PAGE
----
J.G.Ballard’s High Rise tells the story of the residents of a luxurious forty-storey high-rise. They begin acting out petty grievances but these small acts soon culminate in vivid acts of violence. The start out dropping glass bottles onto each other’s cars and having lots of loud parties, but by the end they have descended into an ‘orgy of violence’. Readers can delight in dead dogs, random beatings, and generally repulsive behaviour.
It is not the excessive violence I find personally objectionable; it is the fact that it is mindless and unmotivated. I can understand humans will act in questionable ways when they are pushed to the limits, when there are scarce resources, when they are protecting someone they love. But Ballad’s characters have absolutely no motivation. Apart from one crucial factor – they live in a flat.
‘By it’s very efficiency, the high-rise took over the task of maintain the social structure that supported them all.’ Ballad writes. ‘For the first time it removed the need to repress every kind of anti-social behaviour, and left them free to explore any deviant or wayward impulse… In many ways, the high-rise was a model of all that technology had done to make possible the expression of a truly ‘free’ psychopathology.’
This paragraph seems to be inserted rather randomly in an attempt to configure the bizarre violent acts as conceivable responses to the environment, an environment which is impersonal and unconnected by the outside world, rather than merely ridiculous. I live in what is essentially a flat. St. Catz is in many ways the kind of phantom structure that haunts Ballard’s text. Although we have three floors rather than forty, we are nevertheless an example of modernist, purpose-built architecture with some nice windows. Luckily, I have managed not to kill anyone yet.
Maybe the simple reason everyone starts trying to kill each other without any real reason is because they are all just so nasty. This is perhaps too harsh a description of Richard Laing, the protagonist, but he is hardly particularly likeable. Most of the characters are power-hungry and very eager to jump into violence.
Of course the text is not intended as a realist rendering of social interactions, but an exploration of key cultural fears about how technology and environment can provoke us to behave in nasty and unimaginable ways, as well as the classic question of what really lurks behind the quiet, restrained civility that society forces upon us. Yet the novel is entirely unconvincing. Once this occurred to me, I could not take the novel (or any of its rather dire conclusions about the state of the human condition) seriously.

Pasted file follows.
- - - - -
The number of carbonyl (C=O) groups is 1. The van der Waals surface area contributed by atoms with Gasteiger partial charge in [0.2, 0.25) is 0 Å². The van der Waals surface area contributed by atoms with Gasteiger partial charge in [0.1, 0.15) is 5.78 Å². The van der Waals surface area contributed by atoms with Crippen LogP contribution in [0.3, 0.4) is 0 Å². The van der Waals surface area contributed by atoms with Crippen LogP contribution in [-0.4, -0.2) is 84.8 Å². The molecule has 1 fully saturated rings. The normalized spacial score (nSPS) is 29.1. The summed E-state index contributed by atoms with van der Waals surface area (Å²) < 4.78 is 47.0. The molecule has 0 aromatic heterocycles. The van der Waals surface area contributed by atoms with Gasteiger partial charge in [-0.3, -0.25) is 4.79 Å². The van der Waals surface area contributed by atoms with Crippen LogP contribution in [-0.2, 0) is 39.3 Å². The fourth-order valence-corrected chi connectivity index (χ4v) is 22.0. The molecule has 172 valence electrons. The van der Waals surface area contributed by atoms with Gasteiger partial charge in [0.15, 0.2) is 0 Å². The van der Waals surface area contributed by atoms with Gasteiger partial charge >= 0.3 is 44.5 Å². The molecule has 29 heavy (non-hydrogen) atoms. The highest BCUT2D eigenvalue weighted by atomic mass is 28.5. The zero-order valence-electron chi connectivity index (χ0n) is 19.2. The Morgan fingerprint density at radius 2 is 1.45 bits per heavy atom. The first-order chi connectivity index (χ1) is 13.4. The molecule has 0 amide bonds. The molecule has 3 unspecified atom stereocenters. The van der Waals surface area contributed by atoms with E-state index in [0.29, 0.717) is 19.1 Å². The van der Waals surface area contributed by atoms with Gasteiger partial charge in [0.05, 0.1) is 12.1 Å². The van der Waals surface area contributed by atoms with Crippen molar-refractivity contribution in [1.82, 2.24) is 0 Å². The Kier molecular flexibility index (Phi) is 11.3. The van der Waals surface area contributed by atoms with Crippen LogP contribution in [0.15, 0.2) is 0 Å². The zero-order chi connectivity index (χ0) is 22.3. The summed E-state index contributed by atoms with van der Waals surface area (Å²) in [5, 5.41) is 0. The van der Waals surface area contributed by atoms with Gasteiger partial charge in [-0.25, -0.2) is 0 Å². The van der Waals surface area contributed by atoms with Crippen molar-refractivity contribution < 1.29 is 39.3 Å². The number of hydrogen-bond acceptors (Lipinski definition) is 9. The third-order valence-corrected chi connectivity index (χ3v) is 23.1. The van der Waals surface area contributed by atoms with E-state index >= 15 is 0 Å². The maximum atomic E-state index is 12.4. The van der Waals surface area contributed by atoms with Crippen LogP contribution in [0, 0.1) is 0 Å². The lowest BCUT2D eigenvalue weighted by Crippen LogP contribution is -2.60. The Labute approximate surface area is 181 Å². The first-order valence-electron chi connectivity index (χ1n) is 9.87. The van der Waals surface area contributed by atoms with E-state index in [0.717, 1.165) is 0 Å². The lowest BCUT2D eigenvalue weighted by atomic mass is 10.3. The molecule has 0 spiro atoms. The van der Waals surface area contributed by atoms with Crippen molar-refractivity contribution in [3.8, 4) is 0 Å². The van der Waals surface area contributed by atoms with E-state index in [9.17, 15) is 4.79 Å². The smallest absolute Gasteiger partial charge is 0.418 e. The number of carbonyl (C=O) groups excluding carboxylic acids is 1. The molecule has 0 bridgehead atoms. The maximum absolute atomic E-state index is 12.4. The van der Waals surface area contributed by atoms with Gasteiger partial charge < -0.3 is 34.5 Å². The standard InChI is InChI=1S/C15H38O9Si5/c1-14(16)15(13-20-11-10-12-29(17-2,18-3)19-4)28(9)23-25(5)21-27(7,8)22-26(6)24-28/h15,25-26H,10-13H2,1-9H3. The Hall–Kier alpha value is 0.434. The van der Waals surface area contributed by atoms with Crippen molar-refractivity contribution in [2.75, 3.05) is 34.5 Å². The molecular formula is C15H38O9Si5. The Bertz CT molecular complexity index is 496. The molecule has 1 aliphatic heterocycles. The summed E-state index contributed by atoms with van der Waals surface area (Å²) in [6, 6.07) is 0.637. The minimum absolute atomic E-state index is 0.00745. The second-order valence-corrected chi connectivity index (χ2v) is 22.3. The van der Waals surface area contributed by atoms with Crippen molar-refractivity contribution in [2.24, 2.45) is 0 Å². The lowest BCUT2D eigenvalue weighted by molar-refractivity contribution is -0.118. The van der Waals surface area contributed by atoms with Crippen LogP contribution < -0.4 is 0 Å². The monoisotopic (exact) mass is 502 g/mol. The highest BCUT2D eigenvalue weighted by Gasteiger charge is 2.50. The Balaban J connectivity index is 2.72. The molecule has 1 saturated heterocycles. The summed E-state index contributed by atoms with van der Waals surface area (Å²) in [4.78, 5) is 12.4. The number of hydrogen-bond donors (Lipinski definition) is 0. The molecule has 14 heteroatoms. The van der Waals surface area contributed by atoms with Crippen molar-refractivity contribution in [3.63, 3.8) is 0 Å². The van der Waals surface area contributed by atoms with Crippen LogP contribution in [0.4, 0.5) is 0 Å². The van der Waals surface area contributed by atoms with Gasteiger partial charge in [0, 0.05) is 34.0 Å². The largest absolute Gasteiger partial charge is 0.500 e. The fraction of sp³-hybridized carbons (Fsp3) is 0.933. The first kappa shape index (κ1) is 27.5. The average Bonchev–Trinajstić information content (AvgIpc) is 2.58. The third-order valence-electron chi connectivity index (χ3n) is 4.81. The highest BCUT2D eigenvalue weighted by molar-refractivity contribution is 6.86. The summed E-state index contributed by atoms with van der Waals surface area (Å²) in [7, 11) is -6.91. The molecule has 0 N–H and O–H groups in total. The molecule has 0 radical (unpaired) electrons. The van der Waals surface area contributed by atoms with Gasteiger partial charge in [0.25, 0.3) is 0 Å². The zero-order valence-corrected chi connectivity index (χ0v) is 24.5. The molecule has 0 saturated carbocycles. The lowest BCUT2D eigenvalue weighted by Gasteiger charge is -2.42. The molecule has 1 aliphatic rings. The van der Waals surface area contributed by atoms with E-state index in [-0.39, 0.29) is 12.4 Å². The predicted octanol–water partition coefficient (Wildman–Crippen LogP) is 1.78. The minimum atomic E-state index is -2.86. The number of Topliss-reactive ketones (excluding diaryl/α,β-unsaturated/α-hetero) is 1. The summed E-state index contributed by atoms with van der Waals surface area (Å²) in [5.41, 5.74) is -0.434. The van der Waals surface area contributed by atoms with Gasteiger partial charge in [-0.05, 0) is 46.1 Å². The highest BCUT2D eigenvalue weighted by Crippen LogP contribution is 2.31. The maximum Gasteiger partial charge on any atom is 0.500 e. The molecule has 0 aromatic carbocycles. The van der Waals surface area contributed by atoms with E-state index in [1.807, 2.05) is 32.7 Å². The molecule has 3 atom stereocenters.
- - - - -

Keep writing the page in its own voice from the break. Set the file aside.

Another question that perplexed me: why didn’t people just leave? The high-rise begins to break down, with power cuts and facilities closing, even food shortages as supplies are no longer transported to the supposedly self-supporting tower block. If Ballard is unafraid to delve into the darker side of human nature, our capacity for violence and our relish for power, he fails to recognise fear as a crucial motivator. There are parents and children in this tower block, dogs are drowned –clearly not an ideal place to bring up your kids.
Nevertheless, the novel provokes interesting questions: like why did I bother reading to the end? Something kept me going, and something other than the sheer stubbornness of being determined to get to the end of a book I’d already paid for. Uncomfortably, I have to ask, was it the allure of violence? And if human nature is what I like to believe it is, why do we take bizarre pleasure in watching others in pain?
Of course, part of me was intrigued to see just how far Ballard would push his protagonists, and if he would ever provide a real reason why. Maybe I have missed some vital point, but I still can’t quite understand why people choose to behave so barbarically towards each other. The high rise functions as an imaginative space where we can enact our darkest and most disturbing dreams, but two questions pique my interests. One, do we even have these desires? Do we really want to hurt each other, for the sake of violence? Then, there is the practical question: are we any more likely to try to kill each other because we’re living in flats?
The other day, my friend blocked up the sink. I thought about pushing her out the window, but luckily violence was avoided when she complied with my polite request to remove the offending rice. Ballard’s flats are a metaphorical space; it is not their architecture, the number of floors, or any physical feature, but the space they present that is distanced from society, providing a separateness that can easily become sinister. But when you start considering the practicalities, the whole thing becomes absurd and simply becomes a catalogue of random acts of violence for the sake of violence.